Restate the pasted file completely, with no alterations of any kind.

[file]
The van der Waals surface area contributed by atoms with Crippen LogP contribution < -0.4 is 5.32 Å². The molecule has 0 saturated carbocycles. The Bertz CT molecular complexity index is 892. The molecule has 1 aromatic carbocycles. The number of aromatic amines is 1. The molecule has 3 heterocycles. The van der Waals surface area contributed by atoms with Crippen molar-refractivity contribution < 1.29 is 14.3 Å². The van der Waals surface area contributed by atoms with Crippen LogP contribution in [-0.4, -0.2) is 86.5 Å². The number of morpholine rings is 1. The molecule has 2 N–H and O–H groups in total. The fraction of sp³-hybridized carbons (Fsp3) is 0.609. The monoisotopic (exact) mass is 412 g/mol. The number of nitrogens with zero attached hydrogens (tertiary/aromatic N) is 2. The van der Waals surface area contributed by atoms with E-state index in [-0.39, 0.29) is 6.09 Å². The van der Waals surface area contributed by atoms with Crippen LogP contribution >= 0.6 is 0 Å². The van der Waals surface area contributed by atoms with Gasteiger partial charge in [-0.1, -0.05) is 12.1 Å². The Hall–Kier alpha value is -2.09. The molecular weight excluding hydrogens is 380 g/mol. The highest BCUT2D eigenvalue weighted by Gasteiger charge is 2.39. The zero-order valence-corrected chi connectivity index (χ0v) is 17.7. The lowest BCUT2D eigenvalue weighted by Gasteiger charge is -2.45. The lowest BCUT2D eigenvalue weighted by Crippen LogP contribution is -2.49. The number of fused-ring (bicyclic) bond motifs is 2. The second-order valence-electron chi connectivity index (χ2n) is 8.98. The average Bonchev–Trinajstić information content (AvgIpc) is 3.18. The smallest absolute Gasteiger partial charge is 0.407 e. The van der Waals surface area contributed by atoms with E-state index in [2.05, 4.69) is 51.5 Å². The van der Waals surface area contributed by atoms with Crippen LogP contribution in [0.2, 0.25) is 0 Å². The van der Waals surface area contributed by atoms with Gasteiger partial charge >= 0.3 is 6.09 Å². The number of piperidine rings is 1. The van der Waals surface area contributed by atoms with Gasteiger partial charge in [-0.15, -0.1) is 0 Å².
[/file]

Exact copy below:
The van der Waals surface area contributed by atoms with Crippen LogP contribution < -0.4 is 5.32 Å². The molecule has 0 saturated carbocycles. The Bertz CT molecular complexity index is 892. The molecule has 1 aromatic carbocycles. The number of aromatic amines is 1. The molecule has 3 heterocycles. The van der Waals surface area contributed by atoms with Crippen molar-refractivity contribution < 1.29 is 14.3 Å². The van der Waals surface area contributed by atoms with Crippen LogP contribution in [-0.4, -0.2) is 86.5 Å². The number of morpholine rings is 1. The molecule has 2 N–H and O–H groups in total. The fraction of sp³-hybridized carbons (Fsp3) is 0.609. The monoisotopic (exact) mass is 412 g/mol. The number of nitrogens with zero attached hydrogens (tertiary/aromatic N) is 2. The van der Waals surface area contributed by atoms with E-state index in [-0.39, 0.29) is 6.09 Å². The van der Waals surface area contributed by atoms with Crippen LogP contribution >= 0.6 is 0 Å². The van der Waals surface area contributed by atoms with Gasteiger partial charge in [-0.1, -0.05) is 12.1 Å². The Hall–Kier alpha value is -2.09. The molecular weight excluding hydrogens is 380 g/mol. The highest BCUT2D eigenvalue weighted by Gasteiger charge is 2.39. The zero-order valence-corrected chi connectivity index (χ0v) is 17.7. The lowest BCUT2D eigenvalue weighted by Gasteiger charge is -2.45. The lowest BCUT2D eigenvalue weighted by Crippen LogP contribution is -2.49. The number of fused-ring (bicyclic) bond motifs is 2. The second-order valence-electron chi connectivity index (χ2n) is 8.98. The average Bonchev–Trinajstić information content (AvgIpc) is 3.18. The smallest absolute Gasteiger partial charge is 0.407 e. The van der Waals surface area contributed by atoms with E-state index in [2.05, 4.69) is 51.5 Å². The van der Waals surface area contributed by atoms with Crippen LogP contribution in [0.2, 0.25) is 0 Å². The van der Waals surface area contributed by atoms with Gasteiger partial charge >= 0.3 is 6.09 Å². The number of piperidine rings is 1. The van der Waals surface area contributed by atoms with Gasteiger partial charge in [-0.15, -0.1) is 0 Å².